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Without tipping credit, I can’t afford my job

Please allow me to introduce myself. My name is Marlene; I started as a server and currently work as a bartender at a popular locally owned Albuquerque winery and bistro. I possess 13 years of hospitality experience.

I am writing in response to proposed legislation, House Bill 31. It is minimum wage legislation eliminating the tip credit for persons within the hospitality industry.

I attended college and possess a solid understanding of economics, government and history, yet I choose to be a server. It is the best wage I can earn in the fewest, most flexible hours worked – even with a higher education and other marketable skills.

I love my job and make a reasonable living. I work hard for the money I earn and feel fairly compensated by my company.

What some people, even some servers, may not understand is that the server/restaurant relationship is perfectly symbiotic. A restaurant offers servers a product, a facility, advertising, supporting staff such as kitchen personnel, leadership management and an accounting staff. In return, management hires a salesperson who is willing to work as front-line staff on behalf of the customer to ensure we offer a great dining experience, to make a guest feel like family.

We work for a commission – tip – on top of the legal server minimum wage of $2.14. As a customer, you tip according to the service you receive. Personally, ending the tip credit would make this job no longer viable as a career choice. Based on my research, servers in California are only averaging $11.84 per hour after the tip credit was eliminated. Studies show that the average server in Albuquerque is making $19 to $25 an hour.

Additionally, if lawmakers eliminate the tip credit, many restaurants will have to raise menu prices for an increase in minimum wages for everyone. Why make eating out so much more expensive?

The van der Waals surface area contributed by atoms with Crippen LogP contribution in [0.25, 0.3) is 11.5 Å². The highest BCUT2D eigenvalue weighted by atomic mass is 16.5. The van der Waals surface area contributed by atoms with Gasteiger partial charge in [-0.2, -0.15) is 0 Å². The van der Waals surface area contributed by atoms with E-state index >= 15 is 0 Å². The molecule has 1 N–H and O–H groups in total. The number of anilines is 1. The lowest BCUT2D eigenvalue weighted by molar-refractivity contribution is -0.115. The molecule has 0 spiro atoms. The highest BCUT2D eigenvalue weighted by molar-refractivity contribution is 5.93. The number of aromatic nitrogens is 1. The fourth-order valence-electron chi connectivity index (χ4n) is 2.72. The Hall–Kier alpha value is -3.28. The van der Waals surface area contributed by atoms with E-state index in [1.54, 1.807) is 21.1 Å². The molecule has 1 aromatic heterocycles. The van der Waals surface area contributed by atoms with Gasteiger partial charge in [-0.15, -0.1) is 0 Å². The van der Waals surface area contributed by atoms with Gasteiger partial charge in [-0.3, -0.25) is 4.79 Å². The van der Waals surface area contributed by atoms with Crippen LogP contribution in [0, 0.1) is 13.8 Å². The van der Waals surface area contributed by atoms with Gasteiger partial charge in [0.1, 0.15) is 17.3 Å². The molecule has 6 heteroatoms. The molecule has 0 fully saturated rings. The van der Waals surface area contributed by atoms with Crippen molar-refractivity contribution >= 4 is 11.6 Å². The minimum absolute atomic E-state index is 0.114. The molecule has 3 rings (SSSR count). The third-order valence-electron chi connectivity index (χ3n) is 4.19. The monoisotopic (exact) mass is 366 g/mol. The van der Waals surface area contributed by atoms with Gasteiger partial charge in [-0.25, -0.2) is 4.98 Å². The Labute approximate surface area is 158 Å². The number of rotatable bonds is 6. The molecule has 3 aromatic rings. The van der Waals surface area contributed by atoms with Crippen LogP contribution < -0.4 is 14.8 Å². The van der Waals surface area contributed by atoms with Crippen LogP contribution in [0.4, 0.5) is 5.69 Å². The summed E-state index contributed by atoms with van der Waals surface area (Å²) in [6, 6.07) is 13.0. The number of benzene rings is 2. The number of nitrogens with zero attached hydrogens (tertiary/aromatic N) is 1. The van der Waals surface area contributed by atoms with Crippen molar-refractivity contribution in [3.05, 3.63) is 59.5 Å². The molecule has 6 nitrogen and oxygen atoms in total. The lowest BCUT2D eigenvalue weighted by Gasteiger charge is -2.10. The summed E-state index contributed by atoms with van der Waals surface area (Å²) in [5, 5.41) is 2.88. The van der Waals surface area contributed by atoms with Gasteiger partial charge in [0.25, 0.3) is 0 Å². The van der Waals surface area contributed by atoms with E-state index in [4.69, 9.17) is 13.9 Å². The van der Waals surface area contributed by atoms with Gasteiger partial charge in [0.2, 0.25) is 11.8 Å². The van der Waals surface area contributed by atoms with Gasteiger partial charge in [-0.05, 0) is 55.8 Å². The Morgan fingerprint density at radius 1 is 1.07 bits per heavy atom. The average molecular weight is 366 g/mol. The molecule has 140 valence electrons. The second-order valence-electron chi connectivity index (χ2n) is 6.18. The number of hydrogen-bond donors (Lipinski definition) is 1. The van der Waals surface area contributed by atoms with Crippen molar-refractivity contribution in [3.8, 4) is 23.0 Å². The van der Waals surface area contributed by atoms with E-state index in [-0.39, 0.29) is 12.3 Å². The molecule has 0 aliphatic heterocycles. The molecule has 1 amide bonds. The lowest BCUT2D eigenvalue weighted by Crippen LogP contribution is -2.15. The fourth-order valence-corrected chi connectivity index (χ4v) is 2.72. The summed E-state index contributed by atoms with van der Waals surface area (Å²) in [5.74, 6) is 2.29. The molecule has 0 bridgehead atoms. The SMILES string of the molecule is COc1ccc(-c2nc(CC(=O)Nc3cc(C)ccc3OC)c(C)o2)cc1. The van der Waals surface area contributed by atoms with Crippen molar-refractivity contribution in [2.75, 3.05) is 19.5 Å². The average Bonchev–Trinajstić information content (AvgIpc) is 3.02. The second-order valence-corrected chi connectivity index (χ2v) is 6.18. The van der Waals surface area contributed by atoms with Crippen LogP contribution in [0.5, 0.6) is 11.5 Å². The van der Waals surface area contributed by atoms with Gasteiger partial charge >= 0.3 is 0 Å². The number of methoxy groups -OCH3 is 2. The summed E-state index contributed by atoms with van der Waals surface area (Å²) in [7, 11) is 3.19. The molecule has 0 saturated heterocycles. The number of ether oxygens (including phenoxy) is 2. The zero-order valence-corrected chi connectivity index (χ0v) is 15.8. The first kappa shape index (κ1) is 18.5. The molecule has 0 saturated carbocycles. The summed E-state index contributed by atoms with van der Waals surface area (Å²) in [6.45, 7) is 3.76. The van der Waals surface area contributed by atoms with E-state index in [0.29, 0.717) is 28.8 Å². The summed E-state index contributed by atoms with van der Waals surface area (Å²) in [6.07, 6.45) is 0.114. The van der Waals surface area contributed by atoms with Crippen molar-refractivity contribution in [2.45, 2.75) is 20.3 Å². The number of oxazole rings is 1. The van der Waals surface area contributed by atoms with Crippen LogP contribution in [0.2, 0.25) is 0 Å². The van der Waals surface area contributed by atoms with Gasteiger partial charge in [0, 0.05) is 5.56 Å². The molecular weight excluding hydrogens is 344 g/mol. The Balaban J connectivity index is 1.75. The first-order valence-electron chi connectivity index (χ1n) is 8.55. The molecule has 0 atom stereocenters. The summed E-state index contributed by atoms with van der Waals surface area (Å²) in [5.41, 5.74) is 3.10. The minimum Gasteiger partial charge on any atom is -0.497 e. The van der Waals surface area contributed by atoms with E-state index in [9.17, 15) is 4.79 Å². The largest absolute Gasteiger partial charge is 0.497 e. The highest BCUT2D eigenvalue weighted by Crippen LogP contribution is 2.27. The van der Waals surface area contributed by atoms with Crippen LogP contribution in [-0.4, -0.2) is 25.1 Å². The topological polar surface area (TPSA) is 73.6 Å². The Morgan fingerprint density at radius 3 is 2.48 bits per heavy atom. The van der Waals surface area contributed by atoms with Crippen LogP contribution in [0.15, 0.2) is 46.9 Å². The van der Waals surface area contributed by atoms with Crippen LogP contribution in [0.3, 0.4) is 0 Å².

The current tip credit makes it affordable for many families to live in cities they love, such as Santa Fe. For my own family’s interest, returning to my trained field as an automotive technician would cause a severe decrease in my earning potential and consequently spending power. I am not unique in this situation. Many college students considering other careers such as doctors, lawyers, police officers, engineers and school teachers work in the industry to earn and save money during the summer months before returning to college. Other professionals who are not earning enough obtain employment as servers to supplement their income. They enjoy the flexibility and true earning potential a server can make. Consider the many single parents or moms who only work as a server while the kids are in school so they can provide for their families.

The fault in the logic is obvious. As the price of producing goods and services goes up, so do prices. Wages, however, can never keep up without lots of job casualties and time.

This bill is a Band-Aid on a missing appendage. We don’t need a higher minimum wage. We need better jobs. We need better accessible education. We need higher English literacy rates in our workforce. Still, the proponents of this bill are ignoring the truth of the real numbers from other states that have enacted these failing policies.

States with the highest wages and no tipping credits are actually suffering across the economic board – especially in the populations this type of legislation is aimed at helping.

Please, New Mexico legislators, keep my generational home state a place I can afford to live. Please, do not support the tip credit elimination in this bill. And if this legislation passes both the New Mexico House and Senate, I hope Gov. Michelle Lujan Grisham, a candidate I supported and voted for during her election, does not sign this bill. It will hurt not only my family, but many others like mine.